An unlimited number of green cards can be issued to immigrants who are immediate relatives of US citizens. Examples of such are:
• Spouse of U.S. citizen, including recent widows and widowers.
• Unmarried people under the age of 21 who have at least one US citizen parent.
• Parents of U.S. citizens, if the US citizen child is over the age of 21.
• Stepchildren creating the stepparent/stepchild relationship took place before the child’s 18th Birthday and;
• Parents and children related through adoption, if the adoption took place before the child reached the age of 16.
• First Preference: Unmarried Sons and Daughters of U.S. Citizens
• Second Preference: Spouse and Children, and Unmarried Sons and Daughters of Lawful Permanent Residents
• Third Preference: Married Sons and Daughters of U.S. Citizens
• Fourth Preference: Brothers and Sisters of Adult U.S. Citizens
Adjustment of Status is a procedure allowing certain foreign nationals already in the U.S. to apply for immigrant status. Foreign nationals admitted to the U.S. in a non-immigrant, refugee, or parolee category may have their status changed to that of lawful permanent resident if they are eligible to receive an immigrant visa and one is immediately available.
Benefits of Adjustment of Status:
• You can maintain valid status in the U.S. while your Adjustment of Immigration Status application is being processed
• You are permitted to apply for an employment authorization document and take up employment while your Adjustment of Status application is pending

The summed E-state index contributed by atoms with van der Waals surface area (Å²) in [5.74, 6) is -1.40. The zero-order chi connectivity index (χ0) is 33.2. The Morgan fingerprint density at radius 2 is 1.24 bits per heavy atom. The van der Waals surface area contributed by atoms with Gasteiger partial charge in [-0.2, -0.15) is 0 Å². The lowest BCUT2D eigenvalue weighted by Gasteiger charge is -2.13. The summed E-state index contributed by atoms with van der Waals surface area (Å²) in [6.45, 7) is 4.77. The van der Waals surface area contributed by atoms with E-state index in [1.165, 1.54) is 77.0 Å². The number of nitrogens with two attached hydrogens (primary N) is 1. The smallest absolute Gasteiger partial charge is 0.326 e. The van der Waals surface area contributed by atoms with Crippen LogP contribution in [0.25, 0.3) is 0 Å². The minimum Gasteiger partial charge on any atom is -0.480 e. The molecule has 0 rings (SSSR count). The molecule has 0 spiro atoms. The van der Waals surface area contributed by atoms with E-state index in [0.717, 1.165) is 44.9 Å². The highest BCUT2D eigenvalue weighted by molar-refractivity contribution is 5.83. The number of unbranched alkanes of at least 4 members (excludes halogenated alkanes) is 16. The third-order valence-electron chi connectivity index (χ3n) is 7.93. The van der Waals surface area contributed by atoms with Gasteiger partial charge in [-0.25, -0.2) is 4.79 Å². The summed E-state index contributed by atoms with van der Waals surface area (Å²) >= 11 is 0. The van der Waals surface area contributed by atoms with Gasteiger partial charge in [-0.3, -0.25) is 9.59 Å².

• You can file Adjustment of Status application concurrently with immediate relative green card petitions, and employment based first, second and third preference categories (if a visa is currently available)
• You can appeal a denied Adjustment of Status application
The fiancé K-1 nonimmigrant visa is for the foreign-citizen fiance of a United States (U.S.) citizen. The K-1 visa permits the foreign-citizen fiance to travel to the United States and marry his or her U.S. citizen sponsor within 90 days of arrival. The foreign-citizen will then apply for adjustment of status to a permanent resident (LPR) with the Department of Homeland Security’s (DHS) U.S. Citizenship and Immigration Services (USCIS). Because a fiancé visa permits the holder to immigrate to the U.S. and marry a U.S. citizen shortly after arrival in the United States, the fiancé must meet some of the requirements of an immigrant visa. Eligible children of K-1 visa applicants receive K-2 visas.
A person not eligible to be admitted into the United States or to adjust her status may obtain lawful admission by filing an application for waiver of the grounds of inadmissibility.
Both immigrants (intending permanent residents) and non-immigrants (temporary visitors) can apply for waivers of most grounds of inadmissibility, although the chances of success will vary based on the ground of inadmissibility and what is called the “equities” of the case. That is, it’s important and often necessary to show ties to the United States (such as family members or long residence) and to give the impression that, on balance, a waiver is fairer than a denial. If possible, also show that allowing the person in will be advantageous to the US in some way.
I-601A Provisional Waiver
Effective March 4th 2013, certain aliens whom have no legal status currently in the US and are a spouse, child or parent of a United States Citizen may qualify for this special waiver. This waiver can be applied for within the US prior to departing to country abroad for initial interviews. You may be eligible if:
• You are physically present in the United States.
• You are at least 17 years of age at the time of filing.
• You are the beneficiary of an approved immigrant visa petition classifying you as the immediate relative of a U.S. citizen.